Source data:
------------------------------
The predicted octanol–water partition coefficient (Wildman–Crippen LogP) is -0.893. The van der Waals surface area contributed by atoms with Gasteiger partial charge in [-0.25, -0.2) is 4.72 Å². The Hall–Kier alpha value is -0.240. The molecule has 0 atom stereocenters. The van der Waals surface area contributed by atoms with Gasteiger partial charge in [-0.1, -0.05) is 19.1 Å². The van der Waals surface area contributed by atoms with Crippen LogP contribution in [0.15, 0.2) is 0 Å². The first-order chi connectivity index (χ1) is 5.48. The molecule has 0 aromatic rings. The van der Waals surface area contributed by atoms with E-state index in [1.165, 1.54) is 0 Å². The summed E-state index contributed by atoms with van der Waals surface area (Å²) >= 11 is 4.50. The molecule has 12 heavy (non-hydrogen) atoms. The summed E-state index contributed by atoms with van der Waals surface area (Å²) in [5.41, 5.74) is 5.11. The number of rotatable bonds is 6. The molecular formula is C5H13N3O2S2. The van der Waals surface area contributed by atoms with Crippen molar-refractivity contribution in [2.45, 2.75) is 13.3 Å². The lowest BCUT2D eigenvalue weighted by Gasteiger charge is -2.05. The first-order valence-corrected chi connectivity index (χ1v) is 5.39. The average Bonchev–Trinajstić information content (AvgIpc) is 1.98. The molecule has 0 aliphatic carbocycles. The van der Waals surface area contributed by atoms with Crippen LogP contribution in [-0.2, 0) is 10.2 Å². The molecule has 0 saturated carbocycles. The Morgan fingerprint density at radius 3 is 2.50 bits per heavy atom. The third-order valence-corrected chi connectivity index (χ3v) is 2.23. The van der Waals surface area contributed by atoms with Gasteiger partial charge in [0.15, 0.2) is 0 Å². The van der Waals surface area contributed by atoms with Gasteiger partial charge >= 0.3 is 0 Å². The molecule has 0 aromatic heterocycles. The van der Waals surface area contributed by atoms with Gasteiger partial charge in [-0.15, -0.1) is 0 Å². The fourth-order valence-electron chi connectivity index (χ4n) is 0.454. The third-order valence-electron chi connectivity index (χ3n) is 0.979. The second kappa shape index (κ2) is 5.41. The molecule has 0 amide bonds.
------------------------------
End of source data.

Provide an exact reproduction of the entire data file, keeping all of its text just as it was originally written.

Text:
The predicted octanol–water partition coefficient (Wildman–Crippen LogP) is -0.893. The van der Waals surface area contributed by atoms with Gasteiger partial charge in [-0.25, -0.2) is 4.72 Å². The Hall–Kier alpha value is -0.240. The molecule has 0 atom stereocenters. The van der Waals surface area contributed by atoms with Gasteiger partial charge in [-0.1, -0.05) is 19.1 Å². The van der Waals surface area contributed by atoms with Crippen LogP contribution in [0.15, 0.2) is 0 Å². The first-order chi connectivity index (χ1) is 5.48. The molecule has 0 aromatic rings. The van der Waals surface area contributed by atoms with E-state index in [1.165, 1.54) is 0 Å². The summed E-state index contributed by atoms with van der Waals surface area (Å²) >= 11 is 4.50. The molecule has 12 heavy (non-hydrogen) atoms. The summed E-state index contributed by atoms with van der Waals surface area (Å²) in [5.41, 5.74) is 5.11. The number of rotatable bonds is 6. The molecular formula is C5H13N3O2S2. The van der Waals surface area contributed by atoms with Crippen molar-refractivity contribution in [2.45, 2.75) is 13.3 Å². The lowest BCUT2D eigenvalue weighted by Gasteiger charge is -2.05. The first-order valence-corrected chi connectivity index (χ1v) is 5.39. The average Bonchev–Trinajstić information content (AvgIpc) is 1.98. The molecule has 0 aliphatic carbocycles. The van der Waals surface area contributed by atoms with Crippen LogP contribution in [-0.2, 0) is 10.2 Å². The molecule has 0 saturated carbocycles. The Morgan fingerprint density at radius 3 is 2.50 bits per heavy atom. The third-order valence-corrected chi connectivity index (χ3v) is 2.23. The van der Waals surface area contributed by atoms with Gasteiger partial charge in [0.15, 0.2) is 0 Å². The van der Waals surface area contributed by atoms with Gasteiger partial charge >= 0.3 is 0 Å². The molecule has 0 aromatic heterocycles. The van der Waals surface area contributed by atoms with Gasteiger partial charge in [-0.15, -0.1) is 0 Å². The fourth-order valence-electron chi connectivity index (χ4n) is 0.454. The third-order valence-electron chi connectivity index (χ3n) is 0.979. The second kappa shape index (κ2) is 5.41. The molecule has 0 amide bonds.